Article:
It sounds like the text has been converted to paths. Select the text, then take a screen shot and add it to a reply using the Insert Image button (Camera icon in the toolbar of the forum).
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I do not think it has bee outlined but perhaps it was copied and pasted form another application or from a different version of AI.
Where was the text created and what version are you using tell us all of the information please do not edit and tell us what you think is important just tell us about the system the text the applications the versions and you system.
This original file was provided in .pdf from a client for mods. The original designer used Illustrator CS3 to create, but I wasn't able to get the orig file. I used the 'touch up object tool' in Acrobat 8 to edit in Illustrator. Once in Illustrator the revisions were going well until I hit this 'text' snag.
I'm using Adobe CS3 Ste on a Mac.
See above for a screen shot of the problem.
Hope this helps?
Obviously, the two lines of text in question are not live text. They are paths. The text was converted to paths. It cannot be edited as text. You'll have to re-type it if you want to edit it.
This original file was provided in .pdf from a client for mods.
If the file was originally created in Illlustrator, the PDF was exported without the Maintain Illustrator Editability option. The PDF therefore just contains PDF content; it does not contain the native Illustrator content. That's why the text is busted up into individual lines.
The original designer used Illustrator CS3 to create, but I wasn't able to get the orig file. I used the 'touch up object tool' in Acrobat 8 to edit in Illustrator.
What do you mean by "used the touch up object tool in Acrobat 8 to edit in Illustrator"? Acrobat's Touchup Text Tool can perform minor edits to text, but its Touchup Object Tool cannot. I don't know what you mean by "to edit in Illustrator" here.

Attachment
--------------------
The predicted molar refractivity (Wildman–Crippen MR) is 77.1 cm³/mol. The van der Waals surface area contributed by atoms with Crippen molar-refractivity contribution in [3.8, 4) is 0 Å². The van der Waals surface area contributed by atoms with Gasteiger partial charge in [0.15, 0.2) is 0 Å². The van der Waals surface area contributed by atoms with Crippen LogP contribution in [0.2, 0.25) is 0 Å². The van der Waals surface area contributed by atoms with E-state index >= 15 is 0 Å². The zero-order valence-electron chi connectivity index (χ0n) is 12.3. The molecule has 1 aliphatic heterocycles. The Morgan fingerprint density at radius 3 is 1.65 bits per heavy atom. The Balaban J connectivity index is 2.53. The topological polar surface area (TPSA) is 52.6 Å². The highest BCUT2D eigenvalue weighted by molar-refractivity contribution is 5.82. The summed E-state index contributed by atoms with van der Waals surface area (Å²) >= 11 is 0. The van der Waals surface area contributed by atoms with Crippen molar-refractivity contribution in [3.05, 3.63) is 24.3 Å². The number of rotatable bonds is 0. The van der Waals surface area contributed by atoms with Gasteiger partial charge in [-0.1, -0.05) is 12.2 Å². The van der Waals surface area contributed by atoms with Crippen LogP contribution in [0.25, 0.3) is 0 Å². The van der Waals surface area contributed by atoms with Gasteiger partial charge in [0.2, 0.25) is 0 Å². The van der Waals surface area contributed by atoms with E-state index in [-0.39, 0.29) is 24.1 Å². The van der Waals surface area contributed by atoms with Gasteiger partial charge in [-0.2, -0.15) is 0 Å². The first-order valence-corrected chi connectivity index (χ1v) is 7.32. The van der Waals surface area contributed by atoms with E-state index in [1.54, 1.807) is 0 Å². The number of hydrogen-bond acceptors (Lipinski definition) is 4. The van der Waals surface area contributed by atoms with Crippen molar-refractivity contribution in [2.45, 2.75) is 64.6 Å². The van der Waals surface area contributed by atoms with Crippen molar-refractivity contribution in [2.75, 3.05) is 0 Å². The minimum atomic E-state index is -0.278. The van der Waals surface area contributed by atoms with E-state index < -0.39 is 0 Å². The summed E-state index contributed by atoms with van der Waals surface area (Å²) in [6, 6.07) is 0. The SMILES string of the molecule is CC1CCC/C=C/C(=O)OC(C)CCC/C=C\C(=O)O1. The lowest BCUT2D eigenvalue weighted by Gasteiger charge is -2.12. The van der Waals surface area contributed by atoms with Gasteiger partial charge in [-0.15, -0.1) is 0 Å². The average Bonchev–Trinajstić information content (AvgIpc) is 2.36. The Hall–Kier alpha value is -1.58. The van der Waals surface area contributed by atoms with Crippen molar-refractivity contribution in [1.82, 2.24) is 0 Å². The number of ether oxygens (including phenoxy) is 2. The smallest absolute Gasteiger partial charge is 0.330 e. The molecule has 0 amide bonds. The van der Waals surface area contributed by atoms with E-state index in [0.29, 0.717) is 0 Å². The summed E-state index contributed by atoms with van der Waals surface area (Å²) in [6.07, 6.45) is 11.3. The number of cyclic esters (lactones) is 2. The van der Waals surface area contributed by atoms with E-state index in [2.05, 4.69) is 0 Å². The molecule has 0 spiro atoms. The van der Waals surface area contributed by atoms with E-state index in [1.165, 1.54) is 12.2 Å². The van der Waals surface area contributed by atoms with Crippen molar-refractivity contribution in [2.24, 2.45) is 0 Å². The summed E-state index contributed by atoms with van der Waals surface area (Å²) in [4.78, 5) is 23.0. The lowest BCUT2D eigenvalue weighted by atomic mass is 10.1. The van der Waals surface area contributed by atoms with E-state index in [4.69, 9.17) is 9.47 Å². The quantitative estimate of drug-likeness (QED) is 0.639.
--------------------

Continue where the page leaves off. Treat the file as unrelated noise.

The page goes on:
Once in Illustrator the revisions were going well until I hit this 'text' snag.
What you have is a document which, by export to PDF, has been "dumbed down" to simple constructs suitable for printing and viewing, but not for editing. You don't have the properly editable version of the file. When you import (Open) such a PDF into Illustrator, it's just that dumbed-down content. Illustrator doesn't magically convert it back into the original fully-editable objects.
Given that some of the text was converted to paths, and other parts of the same paragraph were not, the document looks like it's already a "patchwork" that has made other such previous round trips.
This is really no way to work. If it were me, I'd refuse to further patchwork the piece. If the client wants me to edit it, I would insist upon having the original native file. If it's absolutely not avaialable, I would require sufficent fee to rebuild it correctly, so I could then provide the client a properly editable file for future edits.
Many Illustrator users (and therefore their customers) suffer under the gross misconception that just because Illustrator can import (Open) a PDF file, the PDF file is equal to an Illustrator file. That misconception is primarily Adobe's fault, with its marketing-speak about 'PDF being the native format of Illustrator.'
The ugly truth is, when you Save an Illustrator document as a PDF, the content gets dumbed-down to simpler constructs, just as it does when exporting a PDF from any other program. A program can, however, also include a full copy of its native content "hidden away" inside the PDF. That's what the Maintain Illustrator Editability option is all about. But when an AI user (in this case, the original designer) chooses not to use that option, the native AI version is not included. So when someone (in this case, you) later opens that PDF in Illustrator, it's the same as opening (ought to be considered importing) a PDF created by any other program--all you get is the dumbed-down PDF objects--and editing is ridiculously tedious. Such a PDF is not really meant to be edited; it's supposed to be finished--suitable for final delivery, but not for routine editing.
That the original designer did not intend for the PDF to be edited is further evidenced by the portions of body text (assumedly the original text) being converted to paths. Many AI users also inappropriately over-use the Convert To Paths command, and some even use it in an attempt to prevent future edits.
Thanks for the thorough explanation.
If when in the .pdf you select the 'Touch Up Object Tool' and right click on the .pdf, you can select 'edit' which opens the file in Illustrator and any revisions you make will be reflected in the original .pdf when saved. Provided you have the orig fonts loaded on your machine this works fine and is an easy and efficient method to update a PDF file. If you don't have the correct fonts and don't want to go to the expense of purchasing, simply change the font to a font your machine...viola!
I don't use Illustrator enough to completely rebuild this document, I just need to go in and make a few changes, save it, send it back to the client and collect my fee....I'm almost there and really have only one more question before I can wrap this up and move on.
When in Illustrator how do I simply select ALL the problem paths/text and delete. Retyping the sentence is a good option and considering there is only 2 sentences which I need to retype, for me it's a no brainer.